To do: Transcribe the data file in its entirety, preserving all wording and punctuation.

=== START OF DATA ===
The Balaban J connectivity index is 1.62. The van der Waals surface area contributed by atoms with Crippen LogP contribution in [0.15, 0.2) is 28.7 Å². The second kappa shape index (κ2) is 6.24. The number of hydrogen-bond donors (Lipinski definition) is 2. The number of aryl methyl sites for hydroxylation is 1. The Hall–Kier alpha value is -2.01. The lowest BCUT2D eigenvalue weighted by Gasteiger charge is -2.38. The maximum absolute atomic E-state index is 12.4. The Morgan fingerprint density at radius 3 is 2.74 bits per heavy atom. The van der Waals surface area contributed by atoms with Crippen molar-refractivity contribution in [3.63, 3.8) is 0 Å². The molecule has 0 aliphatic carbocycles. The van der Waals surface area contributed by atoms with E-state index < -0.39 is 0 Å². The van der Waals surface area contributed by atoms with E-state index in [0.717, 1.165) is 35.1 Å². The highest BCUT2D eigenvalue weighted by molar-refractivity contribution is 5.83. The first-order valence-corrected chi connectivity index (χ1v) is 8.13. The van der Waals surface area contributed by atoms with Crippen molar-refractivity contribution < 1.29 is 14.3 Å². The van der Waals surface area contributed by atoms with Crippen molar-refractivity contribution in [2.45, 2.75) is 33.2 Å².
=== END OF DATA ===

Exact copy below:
The Balaban J connectivity index is 1.62. The van der Waals surface area contributed by atoms with Crippen LogP contribution in [0.15, 0.2) is 28.7 Å². The second kappa shape index (κ2) is 6.24. The number of hydrogen-bond donors (Lipinski definition) is 2. The number of aryl methyl sites for hydroxylation is 1. The Hall–Kier alpha value is -2.01. The lowest BCUT2D eigenvalue weighted by Gasteiger charge is -2.38. The maximum absolute atomic E-state index is 12.4. The Morgan fingerprint density at radius 3 is 2.74 bits per heavy atom. The van der Waals surface area contributed by atoms with Crippen molar-refractivity contribution in [3.63, 3.8) is 0 Å². The molecule has 0 aliphatic carbocycles. The van der Waals surface area contributed by atoms with E-state index < -0.39 is 0 Å². The van der Waals surface area contributed by atoms with E-state index in [0.717, 1.165) is 35.1 Å². The highest BCUT2D eigenvalue weighted by molar-refractivity contribution is 5.83. The first-order valence-corrected chi connectivity index (χ1v) is 8.13. The van der Waals surface area contributed by atoms with Crippen molar-refractivity contribution < 1.29 is 14.3 Å². The van der Waals surface area contributed by atoms with Crippen molar-refractivity contribution in [2.45, 2.75) is 33.2 Å².